Ultimately, there is no silver bullet to having a high performing team. Every team is different, and the key is to put the right resources, tech, culture and people in the mix based on the expected outputs of the team.


Workplace health and safety

As a business owner, you have a legal responsibility to manage health and safety in your workplace. What these responsibilities are specifically varies depending on the type and location of your business. Each Australian state and territory has its own laws in place, however the overall aim of each of these is similar.

Essentially WHS involves the management of risks to the health and safety of everyone in your workplace. This includes your employees and contractors, as well as customers, visitors and suppliers.

At a minimum, business owners should:

  • provide a safe work environment, equipment and facilities
  • establish safe ways of working, use and handling of equipment and substances
  • provide information, training and supervision when required
  • monitor the health of workers and conditions at the workplace

While it may cost time and money to establish safe practices, policies and procedures, the costs of not doing so could include prosecution, fines and business interruption or – worst case – injury or death to a team member or someone else.

Workers’ compensation laws also require you to have a workers’ compensation insurance policy for your employees in the event that they suffer an injury or illness as a result of a workplace incident.

Of course, safety is not just responsibility of the employer – employees are expected to support their employers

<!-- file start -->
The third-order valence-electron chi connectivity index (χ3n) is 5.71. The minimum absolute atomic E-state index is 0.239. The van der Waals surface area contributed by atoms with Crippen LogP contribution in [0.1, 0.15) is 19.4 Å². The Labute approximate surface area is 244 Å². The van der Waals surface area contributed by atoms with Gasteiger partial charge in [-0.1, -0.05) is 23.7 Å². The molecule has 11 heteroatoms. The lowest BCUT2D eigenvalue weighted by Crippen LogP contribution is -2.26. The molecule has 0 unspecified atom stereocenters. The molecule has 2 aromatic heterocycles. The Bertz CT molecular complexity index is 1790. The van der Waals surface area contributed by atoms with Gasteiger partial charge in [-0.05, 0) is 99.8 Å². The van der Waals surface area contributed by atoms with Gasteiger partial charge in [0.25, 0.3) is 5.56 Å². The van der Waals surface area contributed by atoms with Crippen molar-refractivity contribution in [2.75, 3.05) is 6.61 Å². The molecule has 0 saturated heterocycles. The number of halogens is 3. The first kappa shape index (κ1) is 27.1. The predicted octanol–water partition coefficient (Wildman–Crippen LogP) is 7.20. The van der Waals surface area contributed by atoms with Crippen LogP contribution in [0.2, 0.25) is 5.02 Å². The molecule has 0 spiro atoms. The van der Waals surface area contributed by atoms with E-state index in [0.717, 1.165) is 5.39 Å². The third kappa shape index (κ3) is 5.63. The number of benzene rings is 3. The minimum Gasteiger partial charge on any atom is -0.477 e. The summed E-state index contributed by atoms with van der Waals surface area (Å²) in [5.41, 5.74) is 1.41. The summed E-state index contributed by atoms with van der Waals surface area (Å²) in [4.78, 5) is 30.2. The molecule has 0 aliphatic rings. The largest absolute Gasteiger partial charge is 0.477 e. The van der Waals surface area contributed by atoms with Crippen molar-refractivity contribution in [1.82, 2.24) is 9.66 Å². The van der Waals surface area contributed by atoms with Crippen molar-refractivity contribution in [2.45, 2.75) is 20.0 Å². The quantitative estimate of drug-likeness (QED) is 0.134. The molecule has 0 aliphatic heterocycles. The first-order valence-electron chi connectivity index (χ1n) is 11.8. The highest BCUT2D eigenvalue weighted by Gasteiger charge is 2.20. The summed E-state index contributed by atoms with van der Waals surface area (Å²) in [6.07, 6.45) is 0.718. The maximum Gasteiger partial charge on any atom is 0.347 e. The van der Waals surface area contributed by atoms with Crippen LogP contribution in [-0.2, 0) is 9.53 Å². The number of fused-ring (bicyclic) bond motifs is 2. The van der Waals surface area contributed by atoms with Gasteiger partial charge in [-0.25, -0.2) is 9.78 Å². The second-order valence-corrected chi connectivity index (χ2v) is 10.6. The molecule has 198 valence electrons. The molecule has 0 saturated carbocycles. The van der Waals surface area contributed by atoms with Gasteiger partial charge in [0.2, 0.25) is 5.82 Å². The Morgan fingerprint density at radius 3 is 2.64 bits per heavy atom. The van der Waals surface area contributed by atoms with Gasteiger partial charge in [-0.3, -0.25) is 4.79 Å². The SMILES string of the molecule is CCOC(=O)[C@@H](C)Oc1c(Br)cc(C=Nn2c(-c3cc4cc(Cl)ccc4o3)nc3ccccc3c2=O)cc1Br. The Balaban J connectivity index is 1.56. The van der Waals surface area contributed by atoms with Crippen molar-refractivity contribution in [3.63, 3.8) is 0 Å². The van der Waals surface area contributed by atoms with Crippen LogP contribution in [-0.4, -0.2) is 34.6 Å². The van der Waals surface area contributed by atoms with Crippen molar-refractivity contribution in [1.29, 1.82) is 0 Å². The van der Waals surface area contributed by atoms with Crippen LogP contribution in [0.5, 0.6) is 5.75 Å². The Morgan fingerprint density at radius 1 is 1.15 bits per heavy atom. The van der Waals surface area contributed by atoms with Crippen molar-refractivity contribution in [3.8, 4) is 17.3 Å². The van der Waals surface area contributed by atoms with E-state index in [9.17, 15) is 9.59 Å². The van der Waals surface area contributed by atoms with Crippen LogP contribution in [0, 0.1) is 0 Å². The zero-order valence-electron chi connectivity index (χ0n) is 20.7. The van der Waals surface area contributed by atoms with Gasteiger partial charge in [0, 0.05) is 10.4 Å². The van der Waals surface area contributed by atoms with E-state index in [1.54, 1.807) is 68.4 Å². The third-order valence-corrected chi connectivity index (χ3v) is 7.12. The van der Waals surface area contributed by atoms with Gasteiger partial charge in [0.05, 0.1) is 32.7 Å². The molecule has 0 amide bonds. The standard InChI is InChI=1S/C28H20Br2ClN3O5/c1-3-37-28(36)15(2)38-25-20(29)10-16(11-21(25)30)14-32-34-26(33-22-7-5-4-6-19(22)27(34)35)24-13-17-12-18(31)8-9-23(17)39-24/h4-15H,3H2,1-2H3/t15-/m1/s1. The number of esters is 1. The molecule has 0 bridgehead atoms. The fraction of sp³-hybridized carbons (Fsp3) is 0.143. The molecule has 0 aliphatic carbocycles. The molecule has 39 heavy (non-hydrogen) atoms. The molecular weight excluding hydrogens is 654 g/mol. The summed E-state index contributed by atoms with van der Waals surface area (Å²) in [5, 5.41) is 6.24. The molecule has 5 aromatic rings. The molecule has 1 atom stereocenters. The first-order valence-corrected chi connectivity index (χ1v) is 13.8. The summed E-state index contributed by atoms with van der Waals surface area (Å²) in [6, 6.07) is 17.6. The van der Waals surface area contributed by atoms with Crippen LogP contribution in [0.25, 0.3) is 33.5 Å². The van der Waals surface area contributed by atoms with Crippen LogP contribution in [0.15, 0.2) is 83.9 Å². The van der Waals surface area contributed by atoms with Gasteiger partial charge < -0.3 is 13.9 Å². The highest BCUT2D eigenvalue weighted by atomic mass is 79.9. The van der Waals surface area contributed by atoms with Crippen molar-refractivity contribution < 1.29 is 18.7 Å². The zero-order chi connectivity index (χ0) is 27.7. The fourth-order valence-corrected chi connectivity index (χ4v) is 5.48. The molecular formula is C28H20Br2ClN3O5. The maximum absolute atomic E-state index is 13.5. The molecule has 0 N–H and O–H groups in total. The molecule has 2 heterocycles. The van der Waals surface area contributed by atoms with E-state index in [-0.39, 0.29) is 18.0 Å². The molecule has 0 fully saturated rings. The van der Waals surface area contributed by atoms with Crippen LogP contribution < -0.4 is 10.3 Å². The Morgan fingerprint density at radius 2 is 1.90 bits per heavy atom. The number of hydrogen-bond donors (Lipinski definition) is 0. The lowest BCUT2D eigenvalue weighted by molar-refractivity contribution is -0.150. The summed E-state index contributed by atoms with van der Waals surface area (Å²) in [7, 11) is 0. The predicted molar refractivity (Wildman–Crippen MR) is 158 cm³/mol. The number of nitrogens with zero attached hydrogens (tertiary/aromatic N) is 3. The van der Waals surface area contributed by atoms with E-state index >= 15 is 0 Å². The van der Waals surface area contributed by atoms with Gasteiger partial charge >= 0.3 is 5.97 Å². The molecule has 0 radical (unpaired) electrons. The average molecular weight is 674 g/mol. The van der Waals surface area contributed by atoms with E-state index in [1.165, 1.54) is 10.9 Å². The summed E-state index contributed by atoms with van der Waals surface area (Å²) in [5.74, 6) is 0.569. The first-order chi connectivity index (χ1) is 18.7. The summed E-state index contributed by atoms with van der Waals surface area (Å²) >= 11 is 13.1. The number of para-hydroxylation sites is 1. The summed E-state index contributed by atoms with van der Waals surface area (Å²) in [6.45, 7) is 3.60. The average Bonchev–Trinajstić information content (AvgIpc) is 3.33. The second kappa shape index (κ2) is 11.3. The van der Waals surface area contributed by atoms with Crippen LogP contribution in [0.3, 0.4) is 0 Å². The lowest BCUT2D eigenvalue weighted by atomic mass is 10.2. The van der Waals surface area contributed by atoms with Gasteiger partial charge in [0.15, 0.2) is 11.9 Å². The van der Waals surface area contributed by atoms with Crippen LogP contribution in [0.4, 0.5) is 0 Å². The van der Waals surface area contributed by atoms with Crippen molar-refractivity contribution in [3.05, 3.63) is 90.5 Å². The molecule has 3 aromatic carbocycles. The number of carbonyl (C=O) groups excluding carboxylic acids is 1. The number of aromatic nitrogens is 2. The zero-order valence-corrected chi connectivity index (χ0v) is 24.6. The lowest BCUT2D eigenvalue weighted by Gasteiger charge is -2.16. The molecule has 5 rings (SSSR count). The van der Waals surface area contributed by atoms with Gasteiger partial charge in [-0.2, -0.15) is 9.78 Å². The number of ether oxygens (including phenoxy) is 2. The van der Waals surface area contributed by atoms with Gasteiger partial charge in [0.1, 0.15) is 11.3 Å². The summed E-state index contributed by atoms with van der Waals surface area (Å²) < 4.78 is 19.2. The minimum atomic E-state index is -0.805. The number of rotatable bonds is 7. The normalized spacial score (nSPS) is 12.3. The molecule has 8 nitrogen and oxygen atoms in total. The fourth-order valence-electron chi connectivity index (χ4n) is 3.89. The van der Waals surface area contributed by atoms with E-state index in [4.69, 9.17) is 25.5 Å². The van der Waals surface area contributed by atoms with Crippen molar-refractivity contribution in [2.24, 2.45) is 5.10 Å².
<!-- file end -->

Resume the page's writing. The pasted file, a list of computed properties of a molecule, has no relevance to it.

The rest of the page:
What you should be doing

  • Understand your obligations under the relevant legislation
  • Assess risks to mental and physical health and wellbeing
  • Create health and safety policy and procedure
  • Review health and safety policy, procedures and reports
  • Involve team members to develop a culture that supports health and wellbeing

What not to do

  • Ignore real or perceived risks to health and safety of your team members
  • Assume that your team members know what they should do – training is a must!

The now/future of work

Traditional workplaces are no longer bricks and mortar. The workplace of today is mobile, agile and flexible. And as a result of the pandemic of 2020 we moved very quickly into embracing a virtual workplace, a workplace of the future  – accepting that people can be productive, both in a physical workplace and working remote wherever they choose to with their tablets, mobile phones and any other resources and tools that help them be effective.

Today, we need to start thinking about how do we manage and how do we lead the remote workplace or the virtual workplace. How do we check in each day with our team members, ensuring that we entrust them in delivering their deliverables, enable them to communicate, enable to have a check in, connect with one another and be able to collaborate across projects that they may be working on.

Team members all work and operation differently and we need to accept as leaders and owners of businesses that some will work really well in a virtual workplace, they’ll be self accountable, self driven, no discipline is required because they’re naturally like that. Whereas for others, the virtual workplace – whether that be the local café, local library or their homes may not be their optimum way of performing.

Its our responsibility to change the way we do work, and change the flows of the way we communicate to accommodate the hybrid model of working in an office and those that are working remote.

A tick off and a check off every morning and night is a great way to kickoff and ensure that people are staying in touch, and staying relevant. Each of those sessions via some sort of virtual mechanism, don’t need to be long, don’t need to be structured – all they need is an opportunity to be able to connect, engage and relate to one another.